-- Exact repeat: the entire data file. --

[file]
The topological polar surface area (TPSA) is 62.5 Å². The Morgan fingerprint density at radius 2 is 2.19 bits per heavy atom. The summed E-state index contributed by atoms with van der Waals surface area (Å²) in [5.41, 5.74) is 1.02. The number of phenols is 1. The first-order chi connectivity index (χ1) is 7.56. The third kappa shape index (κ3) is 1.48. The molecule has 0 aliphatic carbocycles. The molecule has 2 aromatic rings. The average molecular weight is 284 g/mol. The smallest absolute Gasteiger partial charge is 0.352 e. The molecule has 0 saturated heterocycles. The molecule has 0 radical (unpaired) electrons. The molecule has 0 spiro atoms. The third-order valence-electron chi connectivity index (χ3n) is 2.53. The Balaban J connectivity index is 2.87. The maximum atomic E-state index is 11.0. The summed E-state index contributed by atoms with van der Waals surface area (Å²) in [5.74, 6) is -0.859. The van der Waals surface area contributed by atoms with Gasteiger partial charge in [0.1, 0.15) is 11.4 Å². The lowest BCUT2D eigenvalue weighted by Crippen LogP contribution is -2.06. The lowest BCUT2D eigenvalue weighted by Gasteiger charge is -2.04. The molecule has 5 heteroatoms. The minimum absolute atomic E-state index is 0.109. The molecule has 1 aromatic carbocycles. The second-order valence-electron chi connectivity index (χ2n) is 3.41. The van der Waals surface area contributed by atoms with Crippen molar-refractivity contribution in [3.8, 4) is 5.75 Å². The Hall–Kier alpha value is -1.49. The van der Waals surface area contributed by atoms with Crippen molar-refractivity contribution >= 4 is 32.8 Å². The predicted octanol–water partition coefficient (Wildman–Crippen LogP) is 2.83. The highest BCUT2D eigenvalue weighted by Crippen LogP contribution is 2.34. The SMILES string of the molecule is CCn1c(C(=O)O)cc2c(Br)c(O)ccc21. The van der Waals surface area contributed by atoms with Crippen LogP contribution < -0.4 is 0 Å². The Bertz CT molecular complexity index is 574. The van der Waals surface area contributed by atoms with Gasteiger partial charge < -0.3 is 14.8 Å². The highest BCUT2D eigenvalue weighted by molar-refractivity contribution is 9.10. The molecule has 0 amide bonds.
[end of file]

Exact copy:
The topological polar surface area (TPSA) is 62.5 Å². The Morgan fingerprint density at radius 2 is 2.19 bits per heavy atom. The summed E-state index contributed by atoms with van der Waals surface area (Å²) in [5.41, 5.74) is 1.02. The number of phenols is 1. The first-order chi connectivity index (χ1) is 7.56. The third kappa shape index (κ3) is 1.48. The molecule has 0 aliphatic carbocycles. The molecule has 2 aromatic rings. The average molecular weight is 284 g/mol. The smallest absolute Gasteiger partial charge is 0.352 e. The molecule has 0 saturated heterocycles. The molecule has 0 radical (unpaired) electrons. The molecule has 0 spiro atoms. The third-order valence-electron chi connectivity index (χ3n) is 2.53. The Balaban J connectivity index is 2.87. The maximum atomic E-state index is 11.0. The summed E-state index contributed by atoms with van der Waals surface area (Å²) in [5.74, 6) is -0.859. The van der Waals surface area contributed by atoms with Gasteiger partial charge in [0.1, 0.15) is 11.4 Å². The lowest BCUT2D eigenvalue weighted by Crippen LogP contribution is -2.06. The lowest BCUT2D eigenvalue weighted by Gasteiger charge is -2.04. The molecule has 5 heteroatoms. The minimum absolute atomic E-state index is 0.109. The molecule has 1 aromatic carbocycles. The second-order valence-electron chi connectivity index (χ2n) is 3.41. The van der Waals surface area contributed by atoms with Crippen molar-refractivity contribution in [3.8, 4) is 5.75 Å². The Hall–Kier alpha value is -1.49. The van der Waals surface area contributed by atoms with Crippen molar-refractivity contribution >= 4 is 32.8 Å². The predicted octanol–water partition coefficient (Wildman–Crippen LogP) is 2.83. The highest BCUT2D eigenvalue weighted by Crippen LogP contribution is 2.34. The SMILES string of the molecule is CCn1c(C(=O)O)cc2c(Br)c(O)ccc21. The van der Waals surface area contributed by atoms with Crippen LogP contribution < -0.4 is 0 Å². The Bertz CT molecular complexity index is 574. The van der Waals surface area contributed by atoms with Gasteiger partial charge < -0.3 is 14.8 Å². The highest BCUT2D eigenvalue weighted by molar-refractivity contribution is 9.10. The molecule has 0 amide bonds.